More than one in three people (36%) are unhappy in their jobs, the UK's largest study of work happiness has unearthed.
The least happy sector to work in is property, followed by management, consulting and the automotive industry.
In contrast, the happiest sector to work in is education, scoring high on a clear sense of purpose, followed by aerospace and defence, and media and communications.
The findings come from job platform Indeed's Work Happiness Score, which measures how people feel at work and why, displaying data for more than 1,800 organisations in the UK across 25 different sectors.
Happiness is measured with current and former employees rating companies on a scale of one to five, based on the statement: 'I feel happy at work most of the time'.
The survey also enquires about other factors like belonging, appreciation, inclusion, support, purpose, energy, learning, achievement, trust, flexibility, compensation, stress level, satisfaction, and manager support.
This also comes as supporting research, conducted via OnePoll, reveals the huge amount of time people spend unhappy in their roles, and the effects this has on personal lives and wellbeing.
Completing the top 10 of the least happy sectors are telecommunications, restaurants and food services, insurance, manufacturing, transportation and logistics, arts, entertainment and recreation and retail and wholesale.
Completing the top 10 happiest sectors are government and public administration (scoring high on work contentment), information technology, non-profit and NGO, human resources and staffing, personal consumer services, hotels and travel accommodation and healthcare.
In response to the findings, almost 100 British workers from 11 different sectors, including property, construction and healthcare, demonstrated in London's Trafalgar Square on 25th January 2022. They held sad and happy face emoji balloons, to convey the number of Brits feeling discontented with their jobs.
Indeed's Work Happiness Score was developed with guidance from Dr Jan-Emmanuel De Neve, Professor of Economics at Saïd Business School and Director of the Wellbeing Research Centre at Oxford University, and Dr Sonja Lyubomirsky, professor of psychology at University of California.
Dr Jan-Emmanuel De Neve said, "Happiness at work is critical to people's wellbeing for obvious reasons, but it is also a driver of their productivity and success.
"So, employers are well advised to get the emotional pulse of their organisation and have a frequent measure of workplace happiness." He pointed to Indeed's Work Happiness Score as a robust measure of work happiness and its drivers for employers and employees.
De Neve added, "This is only the beginning, and I'm so excited to witness the positive impact this score has on fostering happy and thriving workforces across the UK and globally."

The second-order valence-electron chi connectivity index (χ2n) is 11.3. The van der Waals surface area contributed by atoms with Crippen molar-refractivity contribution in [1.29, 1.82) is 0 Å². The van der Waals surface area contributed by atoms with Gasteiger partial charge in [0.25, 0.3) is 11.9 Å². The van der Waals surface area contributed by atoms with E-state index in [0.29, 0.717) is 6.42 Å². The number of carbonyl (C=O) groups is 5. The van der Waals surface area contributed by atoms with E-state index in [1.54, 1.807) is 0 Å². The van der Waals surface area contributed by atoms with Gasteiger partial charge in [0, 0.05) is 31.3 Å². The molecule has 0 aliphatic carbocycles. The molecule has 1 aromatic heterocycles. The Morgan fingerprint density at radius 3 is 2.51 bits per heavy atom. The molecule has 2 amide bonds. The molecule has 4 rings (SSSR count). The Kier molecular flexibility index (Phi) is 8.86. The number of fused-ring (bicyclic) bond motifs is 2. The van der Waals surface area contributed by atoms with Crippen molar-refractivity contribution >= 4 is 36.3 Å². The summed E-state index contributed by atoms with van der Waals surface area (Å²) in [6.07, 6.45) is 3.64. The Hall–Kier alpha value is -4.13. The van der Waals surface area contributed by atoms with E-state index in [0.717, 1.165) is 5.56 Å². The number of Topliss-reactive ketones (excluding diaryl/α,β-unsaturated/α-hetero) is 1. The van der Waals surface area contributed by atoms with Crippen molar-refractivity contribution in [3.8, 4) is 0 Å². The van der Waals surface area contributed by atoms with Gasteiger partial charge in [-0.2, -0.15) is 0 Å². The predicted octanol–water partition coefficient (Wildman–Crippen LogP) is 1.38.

The supporting OnePoll research of 2,000 found the average worker spends a fifth of every year feeling unhappy in their role.
Sadly, one in 10 (11%) start feeling unhappy very quickly – less than six months into a new job.
The survey also found that unhappiness in the workplace has a direct effect on personal lives, with more than a quarter (28%) revealing they struggle to find enjoyment in other aspects of their lives due to feeling unhappy at work.
Meanwhile, this has affected things at home further, with 22% admitting to taking work frustrations out on their partners.
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Almost three-quarters (72%) feel their workforce unhappiness has negatively impacted their physical and/or mental wellbeing, with 44% losing sleep and 43% lacking energy.
This has displayed itself in very real ways. A third (33%) of unhappy workers have subsequently experienced physical symptoms, with headaches and migraines (55%) the most common.
LaFawn Davis, Senior Vice President at Indeed, said, "Happiness should not be a privilege - when it comes to work, it's a fundamental right.
"Job postings in the UK have soared above their pre-pandemic level. As the labour market shakes off the ill effects of the pandemic, the adjustments caused by Covid-19 have tipped the balance of power in favour of jobseekers.
"For employers, this means taking a holistic approach to employee wellbeing – and our Work Happiness Score will make it easier for them to measure drivers of happiness to see where improvements can be made."
Providing some encouragement for Brits, she added, "While many UK workers are unhappy, there are reasons for optimism. An overwhelming majority of people believe happiness at work is possible, and while some sectors are more satisfied than others, we know happiness is possible in all workplaces."
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